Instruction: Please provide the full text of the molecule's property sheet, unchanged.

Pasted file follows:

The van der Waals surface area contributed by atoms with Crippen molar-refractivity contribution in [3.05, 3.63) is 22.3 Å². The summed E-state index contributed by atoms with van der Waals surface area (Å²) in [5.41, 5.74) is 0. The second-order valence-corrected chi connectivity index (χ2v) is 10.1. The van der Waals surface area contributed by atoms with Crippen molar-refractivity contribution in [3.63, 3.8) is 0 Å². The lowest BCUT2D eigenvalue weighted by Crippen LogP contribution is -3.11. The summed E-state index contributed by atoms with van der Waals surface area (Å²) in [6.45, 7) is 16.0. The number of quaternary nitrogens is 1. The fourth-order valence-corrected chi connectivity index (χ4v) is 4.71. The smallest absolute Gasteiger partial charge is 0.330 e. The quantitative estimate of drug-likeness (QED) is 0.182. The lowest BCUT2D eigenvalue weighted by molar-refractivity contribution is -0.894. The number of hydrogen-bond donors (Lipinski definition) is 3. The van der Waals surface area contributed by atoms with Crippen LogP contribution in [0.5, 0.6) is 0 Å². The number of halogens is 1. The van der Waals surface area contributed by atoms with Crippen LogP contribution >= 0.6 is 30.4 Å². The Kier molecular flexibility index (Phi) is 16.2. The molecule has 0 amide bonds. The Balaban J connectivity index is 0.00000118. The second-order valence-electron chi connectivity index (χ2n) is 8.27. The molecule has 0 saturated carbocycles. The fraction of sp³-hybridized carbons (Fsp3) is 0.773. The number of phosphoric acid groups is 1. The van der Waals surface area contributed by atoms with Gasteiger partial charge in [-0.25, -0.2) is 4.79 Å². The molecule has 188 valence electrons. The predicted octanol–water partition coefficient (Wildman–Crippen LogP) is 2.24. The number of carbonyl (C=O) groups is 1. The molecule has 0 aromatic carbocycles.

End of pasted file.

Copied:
The van der Waals surface area contributed by atoms with Crippen molar-refractivity contribution in [3.05, 3.63) is 22.3 Å². The summed E-state index contributed by atoms with van der Waals surface area (Å²) in [5.41, 5.74) is 0. The second-order valence-corrected chi connectivity index (χ2v) is 10.1. The van der Waals surface area contributed by atoms with Crippen molar-refractivity contribution in [3.63, 3.8) is 0 Å². The lowest BCUT2D eigenvalue weighted by Crippen LogP contribution is -3.11. The summed E-state index contributed by atoms with van der Waals surface area (Å²) in [6.45, 7) is 16.0. The number of quaternary nitrogens is 1. The fourth-order valence-corrected chi connectivity index (χ4v) is 4.71. The smallest absolute Gasteiger partial charge is 0.330 e. The quantitative estimate of drug-likeness (QED) is 0.182. The lowest BCUT2D eigenvalue weighted by molar-refractivity contribution is -0.894. The number of hydrogen-bond donors (Lipinski definition) is 3. The van der Waals surface area contributed by atoms with Crippen LogP contribution in [0.5, 0.6) is 0 Å². The number of halogens is 1. The van der Waals surface area contributed by atoms with Crippen LogP contribution >= 0.6 is 30.4 Å². The Kier molecular flexibility index (Phi) is 16.2. The molecule has 0 amide bonds. The Balaban J connectivity index is 0.00000118. The second-order valence-electron chi connectivity index (χ2n) is 8.27. The molecule has 0 saturated carbocycles. The fraction of sp³-hybridized carbons (Fsp3) is 0.773. The number of phosphoric acid groups is 1. The van der Waals surface area contributed by atoms with Gasteiger partial charge in [-0.25, -0.2) is 4.79 Å². The molecule has 188 valence electrons. The predicted octanol–water partition coefficient (Wildman–Crippen LogP) is 2.24. The number of carbonyl (C=O) groups is 1. The molecule has 0 aromatic carbocycles.